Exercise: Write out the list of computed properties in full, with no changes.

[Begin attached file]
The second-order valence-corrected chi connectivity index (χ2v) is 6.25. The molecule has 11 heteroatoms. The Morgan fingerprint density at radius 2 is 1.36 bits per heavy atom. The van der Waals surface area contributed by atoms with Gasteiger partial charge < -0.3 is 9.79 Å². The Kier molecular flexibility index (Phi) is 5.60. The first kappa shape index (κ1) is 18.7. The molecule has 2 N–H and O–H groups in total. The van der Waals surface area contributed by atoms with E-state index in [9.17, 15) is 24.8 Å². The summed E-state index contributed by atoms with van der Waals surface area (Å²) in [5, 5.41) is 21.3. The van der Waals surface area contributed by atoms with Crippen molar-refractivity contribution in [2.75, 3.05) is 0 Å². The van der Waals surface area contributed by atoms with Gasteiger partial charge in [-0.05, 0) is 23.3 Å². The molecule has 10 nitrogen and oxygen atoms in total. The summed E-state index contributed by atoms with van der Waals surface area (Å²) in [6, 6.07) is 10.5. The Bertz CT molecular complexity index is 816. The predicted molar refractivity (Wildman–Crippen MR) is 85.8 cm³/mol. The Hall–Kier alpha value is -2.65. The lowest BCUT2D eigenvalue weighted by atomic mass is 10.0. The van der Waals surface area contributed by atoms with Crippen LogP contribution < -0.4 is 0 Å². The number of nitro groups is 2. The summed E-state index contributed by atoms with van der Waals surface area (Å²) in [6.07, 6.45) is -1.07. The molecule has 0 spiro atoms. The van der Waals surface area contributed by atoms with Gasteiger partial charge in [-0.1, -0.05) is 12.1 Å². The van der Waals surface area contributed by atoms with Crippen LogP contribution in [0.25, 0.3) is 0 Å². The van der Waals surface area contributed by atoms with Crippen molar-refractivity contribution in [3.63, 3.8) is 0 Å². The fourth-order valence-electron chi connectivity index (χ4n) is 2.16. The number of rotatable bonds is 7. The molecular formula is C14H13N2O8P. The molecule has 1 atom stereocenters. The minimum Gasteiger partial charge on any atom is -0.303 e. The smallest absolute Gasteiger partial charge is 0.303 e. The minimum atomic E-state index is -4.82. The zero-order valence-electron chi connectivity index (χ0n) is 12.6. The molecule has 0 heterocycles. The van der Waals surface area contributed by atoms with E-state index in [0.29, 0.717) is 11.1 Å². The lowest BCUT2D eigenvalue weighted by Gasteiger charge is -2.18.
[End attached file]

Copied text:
The second-order valence-corrected chi connectivity index (χ2v) is 6.25. The molecule has 11 heteroatoms. The Morgan fingerprint density at radius 2 is 1.36 bits per heavy atom. The van der Waals surface area contributed by atoms with Gasteiger partial charge < -0.3 is 9.79 Å². The Kier molecular flexibility index (Phi) is 5.60. The first kappa shape index (κ1) is 18.7. The molecule has 2 N–H and O–H groups in total. The van der Waals surface area contributed by atoms with E-state index in [9.17, 15) is 24.8 Å². The summed E-state index contributed by atoms with van der Waals surface area (Å²) in [5, 5.41) is 21.3. The van der Waals surface area contributed by atoms with Crippen molar-refractivity contribution in [2.75, 3.05) is 0 Å². The van der Waals surface area contributed by atoms with Gasteiger partial charge in [-0.05, 0) is 23.3 Å². The molecule has 10 nitrogen and oxygen atoms in total. The summed E-state index contributed by atoms with van der Waals surface area (Å²) in [6, 6.07) is 10.5. The Bertz CT molecular complexity index is 816. The predicted molar refractivity (Wildman–Crippen MR) is 85.8 cm³/mol. The Hall–Kier alpha value is -2.65. The lowest BCUT2D eigenvalue weighted by atomic mass is 10.0. The van der Waals surface area contributed by atoms with Crippen LogP contribution < -0.4 is 0 Å². The number of nitro groups is 2. The summed E-state index contributed by atoms with van der Waals surface area (Å²) in [6.07, 6.45) is -1.07. The molecule has 0 spiro atoms. The van der Waals surface area contributed by atoms with Gasteiger partial charge in [-0.1, -0.05) is 12.1 Å². The van der Waals surface area contributed by atoms with Crippen LogP contribution in [0.25, 0.3) is 0 Å². The van der Waals surface area contributed by atoms with Crippen molar-refractivity contribution in [3.63, 3.8) is 0 Å². The fourth-order valence-electron chi connectivity index (χ4n) is 2.16. The number of rotatable bonds is 7. The molecular formula is C14H13N2O8P. The molecule has 1 atom stereocenters. The minimum Gasteiger partial charge on any atom is -0.303 e. The smallest absolute Gasteiger partial charge is 0.303 e. The minimum atomic E-state index is -4.82. The zero-order valence-electron chi connectivity index (χ0n) is 12.6. The molecule has 0 heterocycles. The van der Waals surface area contributed by atoms with E-state index in [0.29, 0.717) is 11.1 Å². The lowest BCUT2D eigenvalue weighted by Gasteiger charge is -2.18.